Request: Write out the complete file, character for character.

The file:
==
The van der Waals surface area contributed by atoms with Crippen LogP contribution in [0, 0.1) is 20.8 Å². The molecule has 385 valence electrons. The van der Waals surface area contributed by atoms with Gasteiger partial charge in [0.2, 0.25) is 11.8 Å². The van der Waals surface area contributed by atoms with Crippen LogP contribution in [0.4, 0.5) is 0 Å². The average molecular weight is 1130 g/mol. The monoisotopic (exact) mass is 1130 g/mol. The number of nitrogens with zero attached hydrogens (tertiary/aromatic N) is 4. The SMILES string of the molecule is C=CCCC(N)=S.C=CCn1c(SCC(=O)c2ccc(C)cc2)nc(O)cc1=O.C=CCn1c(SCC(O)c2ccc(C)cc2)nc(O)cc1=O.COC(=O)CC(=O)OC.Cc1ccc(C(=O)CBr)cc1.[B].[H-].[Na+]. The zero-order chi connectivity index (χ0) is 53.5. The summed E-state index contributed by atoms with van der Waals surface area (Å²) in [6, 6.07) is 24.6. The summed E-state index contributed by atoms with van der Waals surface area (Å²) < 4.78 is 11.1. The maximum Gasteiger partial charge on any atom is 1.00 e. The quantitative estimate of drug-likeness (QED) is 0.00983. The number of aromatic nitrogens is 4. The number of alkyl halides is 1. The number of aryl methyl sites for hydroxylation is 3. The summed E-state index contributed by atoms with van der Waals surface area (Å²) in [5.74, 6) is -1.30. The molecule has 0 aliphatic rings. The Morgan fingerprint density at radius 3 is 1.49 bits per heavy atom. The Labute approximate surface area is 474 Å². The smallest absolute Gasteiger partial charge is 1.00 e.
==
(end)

The van der Waals surface area contributed by atoms with Crippen LogP contribution in [0, 0.1) is 20.8 Å². The molecule has 385 valence electrons. The van der Waals surface area contributed by atoms with Gasteiger partial charge in [0.2, 0.25) is 11.8 Å². The van der Waals surface area contributed by atoms with Crippen LogP contribution in [0.4, 0.5) is 0 Å². The average molecular weight is 1130 g/mol. The monoisotopic (exact) mass is 1130 g/mol. The number of nitrogens with zero attached hydrogens (tertiary/aromatic N) is 4. The SMILES string of the molecule is C=CCCC(N)=S.C=CCn1c(SCC(=O)c2ccc(C)cc2)nc(O)cc1=O.C=CCn1c(SCC(O)c2ccc(C)cc2)nc(O)cc1=O.COC(=O)CC(=O)OC.Cc1ccc(C(=O)CBr)cc1.[B].[H-].[Na+]. The zero-order chi connectivity index (χ0) is 53.5. The summed E-state index contributed by atoms with van der Waals surface area (Å²) in [6, 6.07) is 24.6. The summed E-state index contributed by atoms with van der Waals surface area (Å²) < 4.78 is 11.1. The maximum Gasteiger partial charge on any atom is 1.00 e. The quantitative estimate of drug-likeness (QED) is 0.00983. The number of aromatic nitrogens is 4. The number of alkyl halides is 1. The number of aryl methyl sites for hydroxylation is 3. The summed E-state index contributed by atoms with van der Waals surface area (Å²) in [5.74, 6) is -1.30. The molecule has 0 aliphatic rings. The Morgan fingerprint density at radius 3 is 1.49 bits per heavy atom. The Labute approximate surface area is 474 Å². The smallest absolute Gasteiger partial charge is 1.00 e.